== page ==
ST. ANDREWS, Scotland — Moments before their 4:10 starting time in the Champion Golfers’ Challenge on Wednesday afternoon, Tom Weiskopf gathered his team of Tiger Woods, Mark O’Meara and Nick Price for an impromptu pep talk in the shadows of the R&A clubhouse.
“I got one thing to say to you guys,” the 6-foot-3-inch Weiskopf barked.
The men leaned in.
“I need Tiger to birdie 1, 2 and 18,” he said, “because I always birdie 17.”
The group cracked up and off they went to commence the second playing of one of golf’s most entertaining events, a seven-team hits-and-giggles contest featuring 28 players who each have at least one claret jug to his name. Part all-star game, part old-timers day, the Champion Challenge is the R&A’s answer to the Masters’ Champions Dinner.
Only it’s a hell of a lot more fun, because fans get a seat at the table.
Where else do you get to see 85-year-old Peter Thomson peg it with Phil Mickelson? Or Gary Player fist-bumping with Stewart Cink? Or Tony Jacklin paired with … is that John Daly? The randomness was part of the fun, as was the marching band playing regal tunes on the 18th green, as were the wonderful little scenes that unfolded just everywhere you looked.
On the practice green Thomson shook hands with the strapping caddie, Steve Williams. By the first tee, Phil Mickelson congratulated Michael Watson, Tom’s son, on his recent nuptials. Behind the first tee, David Duval snapped photos. Justin Leonard strolled down the first fairway hand in hand with his young son.
Out on the course, where the men played the 1st, 2nd, 17th and 18th holes, more fun. On the 2nd, Paul Lawrie broke into dance after holing out from the right rough for an eagle 2. On 17, Graeme McDowell, who is not an Open champion but was out on the course practicing, crashed the tee box for a photo with Gary Player. When John Daly sauntered up to the tee at 17, resplendent in argyle clown pants accented with New York Yankees logos, an Orioles fan in the gallery took umbrage.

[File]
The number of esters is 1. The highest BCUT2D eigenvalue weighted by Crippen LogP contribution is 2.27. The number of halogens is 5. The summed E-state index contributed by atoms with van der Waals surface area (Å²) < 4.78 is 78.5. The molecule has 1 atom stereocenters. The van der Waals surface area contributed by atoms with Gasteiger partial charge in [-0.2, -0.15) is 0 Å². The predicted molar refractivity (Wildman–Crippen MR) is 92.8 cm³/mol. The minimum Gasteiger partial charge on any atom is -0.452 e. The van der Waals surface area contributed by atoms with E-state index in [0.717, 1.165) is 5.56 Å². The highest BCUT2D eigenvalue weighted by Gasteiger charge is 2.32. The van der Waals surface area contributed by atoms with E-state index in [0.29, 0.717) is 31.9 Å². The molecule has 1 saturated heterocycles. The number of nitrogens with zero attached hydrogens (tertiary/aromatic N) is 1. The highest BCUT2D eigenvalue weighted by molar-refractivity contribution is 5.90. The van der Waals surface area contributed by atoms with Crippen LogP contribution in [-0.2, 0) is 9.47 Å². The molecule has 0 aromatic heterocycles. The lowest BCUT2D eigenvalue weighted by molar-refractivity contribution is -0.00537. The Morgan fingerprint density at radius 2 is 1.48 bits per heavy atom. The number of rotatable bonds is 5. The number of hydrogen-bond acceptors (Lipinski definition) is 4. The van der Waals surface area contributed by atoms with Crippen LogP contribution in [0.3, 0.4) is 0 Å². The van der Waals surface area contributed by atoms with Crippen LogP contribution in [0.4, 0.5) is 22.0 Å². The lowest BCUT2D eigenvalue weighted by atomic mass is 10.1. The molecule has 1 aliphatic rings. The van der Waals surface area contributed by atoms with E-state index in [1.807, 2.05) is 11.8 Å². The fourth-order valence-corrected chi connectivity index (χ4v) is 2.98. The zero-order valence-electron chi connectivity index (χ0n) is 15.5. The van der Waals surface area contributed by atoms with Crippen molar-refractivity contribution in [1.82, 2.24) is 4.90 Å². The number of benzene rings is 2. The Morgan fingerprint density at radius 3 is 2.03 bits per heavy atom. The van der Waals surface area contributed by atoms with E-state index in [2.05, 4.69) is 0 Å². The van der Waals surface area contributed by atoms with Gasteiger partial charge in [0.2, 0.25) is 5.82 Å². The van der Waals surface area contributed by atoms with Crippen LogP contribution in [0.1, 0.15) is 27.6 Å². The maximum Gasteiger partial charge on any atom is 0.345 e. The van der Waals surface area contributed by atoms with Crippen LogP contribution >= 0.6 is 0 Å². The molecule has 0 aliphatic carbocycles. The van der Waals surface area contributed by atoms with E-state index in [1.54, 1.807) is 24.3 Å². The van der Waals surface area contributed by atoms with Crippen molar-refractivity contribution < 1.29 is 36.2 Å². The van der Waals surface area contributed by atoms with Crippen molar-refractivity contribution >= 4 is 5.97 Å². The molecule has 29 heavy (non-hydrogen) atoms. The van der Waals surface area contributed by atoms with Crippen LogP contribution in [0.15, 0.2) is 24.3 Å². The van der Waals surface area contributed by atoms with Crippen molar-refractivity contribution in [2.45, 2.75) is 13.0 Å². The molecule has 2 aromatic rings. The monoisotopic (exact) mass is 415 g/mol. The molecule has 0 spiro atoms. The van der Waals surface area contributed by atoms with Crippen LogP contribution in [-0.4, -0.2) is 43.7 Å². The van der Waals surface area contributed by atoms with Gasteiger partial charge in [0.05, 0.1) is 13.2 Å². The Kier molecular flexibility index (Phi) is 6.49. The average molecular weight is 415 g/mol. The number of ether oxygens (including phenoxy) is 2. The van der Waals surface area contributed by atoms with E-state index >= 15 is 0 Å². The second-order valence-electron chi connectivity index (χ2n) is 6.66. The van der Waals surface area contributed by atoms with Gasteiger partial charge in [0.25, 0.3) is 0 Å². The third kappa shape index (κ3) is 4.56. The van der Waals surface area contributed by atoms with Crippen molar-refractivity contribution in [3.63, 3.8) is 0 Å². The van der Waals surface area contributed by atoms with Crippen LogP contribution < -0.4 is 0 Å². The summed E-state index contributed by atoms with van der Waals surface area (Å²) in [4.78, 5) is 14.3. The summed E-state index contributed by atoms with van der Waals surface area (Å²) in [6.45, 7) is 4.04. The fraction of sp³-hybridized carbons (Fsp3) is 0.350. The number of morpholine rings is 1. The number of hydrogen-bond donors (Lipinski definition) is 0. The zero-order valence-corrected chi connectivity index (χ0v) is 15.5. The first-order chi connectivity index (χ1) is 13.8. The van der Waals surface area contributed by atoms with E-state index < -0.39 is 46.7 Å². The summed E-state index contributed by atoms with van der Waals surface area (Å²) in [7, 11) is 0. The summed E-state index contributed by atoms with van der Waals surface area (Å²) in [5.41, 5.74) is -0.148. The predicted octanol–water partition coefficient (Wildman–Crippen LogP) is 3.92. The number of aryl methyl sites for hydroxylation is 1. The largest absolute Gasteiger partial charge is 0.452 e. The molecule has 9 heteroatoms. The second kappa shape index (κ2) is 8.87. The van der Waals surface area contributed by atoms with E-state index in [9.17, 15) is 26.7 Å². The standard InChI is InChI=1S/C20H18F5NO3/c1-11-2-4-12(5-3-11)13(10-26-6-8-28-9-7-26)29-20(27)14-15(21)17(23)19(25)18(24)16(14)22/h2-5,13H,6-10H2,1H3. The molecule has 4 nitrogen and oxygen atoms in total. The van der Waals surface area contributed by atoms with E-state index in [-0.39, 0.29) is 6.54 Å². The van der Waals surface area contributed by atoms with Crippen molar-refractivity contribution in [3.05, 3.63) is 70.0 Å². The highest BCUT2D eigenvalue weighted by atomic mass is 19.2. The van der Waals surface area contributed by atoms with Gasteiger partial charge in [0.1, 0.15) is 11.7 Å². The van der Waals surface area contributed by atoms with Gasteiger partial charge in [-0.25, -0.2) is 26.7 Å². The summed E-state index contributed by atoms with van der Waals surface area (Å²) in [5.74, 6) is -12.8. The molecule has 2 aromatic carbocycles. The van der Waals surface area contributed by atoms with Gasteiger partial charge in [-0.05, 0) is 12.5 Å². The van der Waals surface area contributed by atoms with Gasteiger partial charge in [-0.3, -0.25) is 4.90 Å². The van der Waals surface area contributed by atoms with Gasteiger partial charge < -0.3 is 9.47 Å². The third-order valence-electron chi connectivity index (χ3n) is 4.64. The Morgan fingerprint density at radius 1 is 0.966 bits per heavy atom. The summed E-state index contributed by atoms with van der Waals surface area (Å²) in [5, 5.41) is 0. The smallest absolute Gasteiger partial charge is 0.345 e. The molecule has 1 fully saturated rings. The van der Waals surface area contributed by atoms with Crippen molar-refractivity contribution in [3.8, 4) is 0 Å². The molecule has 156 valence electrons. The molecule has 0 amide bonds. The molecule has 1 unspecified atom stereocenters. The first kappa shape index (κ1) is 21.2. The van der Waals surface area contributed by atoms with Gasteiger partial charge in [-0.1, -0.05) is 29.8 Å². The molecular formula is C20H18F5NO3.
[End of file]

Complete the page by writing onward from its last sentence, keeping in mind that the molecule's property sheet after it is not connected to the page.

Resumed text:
“I’ve got Orioles pants, too!” Big John woofed. “I’ve got ’em all!”
When Lawrie and Darren Clarke, in the group behind Daly’s, reached the Road Hole green, Lawrie and Clarke sized up a 10-footer that Lawrie had for birdie.
“I had this putt yesterday,” Clarke said.
“Outside right, yes?” Lawrie said.
Clarke paused, then boomed: “Don’t miss it!”
Naturally, Lawrie missed it.
Before each foursome hit its opening drives, a BBC presenter asked each player a question or two near the first tee. When Tom Watson’s time came, he wasn’t asked about Arnold Palmer but he went out of his way to praise him.
“Arnold is the man who really changed the Open,” Watson said, his voice carrying through speakers stationed around the packed grandstands.
Watson then went on to recount how Palmer played his first Open in 1960, finishing second at the Old Course, before winning his next two Open starts, in 1961 and ’62. Those performances helped convince the great American players of that era that the Open was worth the trip, immediately bolstering the championship’s stature.
Palmer himself was in attendance at the Champions Challenge, captaining the anchor group of Lawrie, Clarke and Bill Rogers. He looked frail — there’s no other way to say it — and hit no shots beyond an opening drive. Not that the fans cared. This week may belong to Watson, who has announced that this Open will be his last. But this cool Wednesday evening under blue skies and wispy clouds belonged to Arnie.
When his teammates cleared the tee on 18, Palmer joined them on the Swilcan Bridge for what may well be his last photo-op on this sacred spot. Then he clambered into a cart with his wife Kit and enjoyed a slow drive up the home hole. Fans showered him with cheers and applause from the towering stands, from the veranda of the Rusacks Hotel, and from The Links walkway that runs the length of the hole. Keegan Bradley came out to pay his respects, following Arnie’s group up 18 and snapping photos on his phone along the way.
When Palmer’s team finished up, they had landed in a four-way tie for first, but ended up taking the title with the tiebreaker: oldest team.
Palmer toddled over to ESPN’s Tom Rinaldi, who was waiting with a microphone. As the two-time Open champ struggled to convey his emotions, his eyes watered and his voice cracked.
“They all remember,” Palmer said.
And rest assured they’ll never forget.